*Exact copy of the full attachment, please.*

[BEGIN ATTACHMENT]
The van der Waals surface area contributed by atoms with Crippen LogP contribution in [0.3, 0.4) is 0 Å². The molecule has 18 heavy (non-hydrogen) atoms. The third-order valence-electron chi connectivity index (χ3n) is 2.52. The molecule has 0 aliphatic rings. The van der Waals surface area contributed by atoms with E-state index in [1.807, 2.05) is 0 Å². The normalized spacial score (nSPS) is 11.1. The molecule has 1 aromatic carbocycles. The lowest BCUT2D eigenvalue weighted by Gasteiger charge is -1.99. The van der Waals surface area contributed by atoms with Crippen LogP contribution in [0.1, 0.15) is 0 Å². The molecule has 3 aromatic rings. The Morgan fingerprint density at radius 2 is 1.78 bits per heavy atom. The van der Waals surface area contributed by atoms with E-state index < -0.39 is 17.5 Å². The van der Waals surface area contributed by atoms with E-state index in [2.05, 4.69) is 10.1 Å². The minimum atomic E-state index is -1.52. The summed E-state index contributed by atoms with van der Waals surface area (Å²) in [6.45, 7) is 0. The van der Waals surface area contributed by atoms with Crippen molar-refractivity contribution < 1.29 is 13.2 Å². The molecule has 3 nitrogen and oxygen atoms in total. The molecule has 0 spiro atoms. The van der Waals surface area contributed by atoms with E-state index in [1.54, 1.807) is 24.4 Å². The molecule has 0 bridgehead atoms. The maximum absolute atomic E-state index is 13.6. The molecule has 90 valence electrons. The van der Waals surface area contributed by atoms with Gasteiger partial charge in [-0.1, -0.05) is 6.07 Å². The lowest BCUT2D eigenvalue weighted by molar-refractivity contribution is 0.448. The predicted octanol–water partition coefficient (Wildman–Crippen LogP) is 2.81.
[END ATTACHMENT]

The van der Waals surface area contributed by atoms with Crippen LogP contribution in [0.3, 0.4) is 0 Å². The molecule has 18 heavy (non-hydrogen) atoms. The third-order valence-electron chi connectivity index (χ3n) is 2.52. The molecule has 0 aliphatic rings. The van der Waals surface area contributed by atoms with E-state index in [1.807, 2.05) is 0 Å². The normalized spacial score (nSPS) is 11.1. The molecule has 1 aromatic carbocycles. The lowest BCUT2D eigenvalue weighted by Gasteiger charge is -1.99. The van der Waals surface area contributed by atoms with Crippen LogP contribution in [0.1, 0.15) is 0 Å². The molecule has 3 aromatic rings. The Morgan fingerprint density at radius 2 is 1.78 bits per heavy atom. The van der Waals surface area contributed by atoms with E-state index < -0.39 is 17.5 Å². The van der Waals surface area contributed by atoms with E-state index in [2.05, 4.69) is 10.1 Å². The minimum atomic E-state index is -1.52. The summed E-state index contributed by atoms with van der Waals surface area (Å²) in [6.45, 7) is 0. The van der Waals surface area contributed by atoms with Crippen molar-refractivity contribution < 1.29 is 13.2 Å². The molecule has 3 nitrogen and oxygen atoms in total. The molecule has 0 spiro atoms. The van der Waals surface area contributed by atoms with E-state index in [1.54, 1.807) is 24.4 Å². The molecule has 0 bridgehead atoms. The maximum absolute atomic E-state index is 13.6. The molecule has 90 valence electrons. The van der Waals surface area contributed by atoms with Gasteiger partial charge in [-0.1, -0.05) is 6.07 Å². The lowest BCUT2D eigenvalue weighted by molar-refractivity contribution is 0.448. The predicted octanol–water partition coefficient (Wildman–Crippen LogP) is 2.81.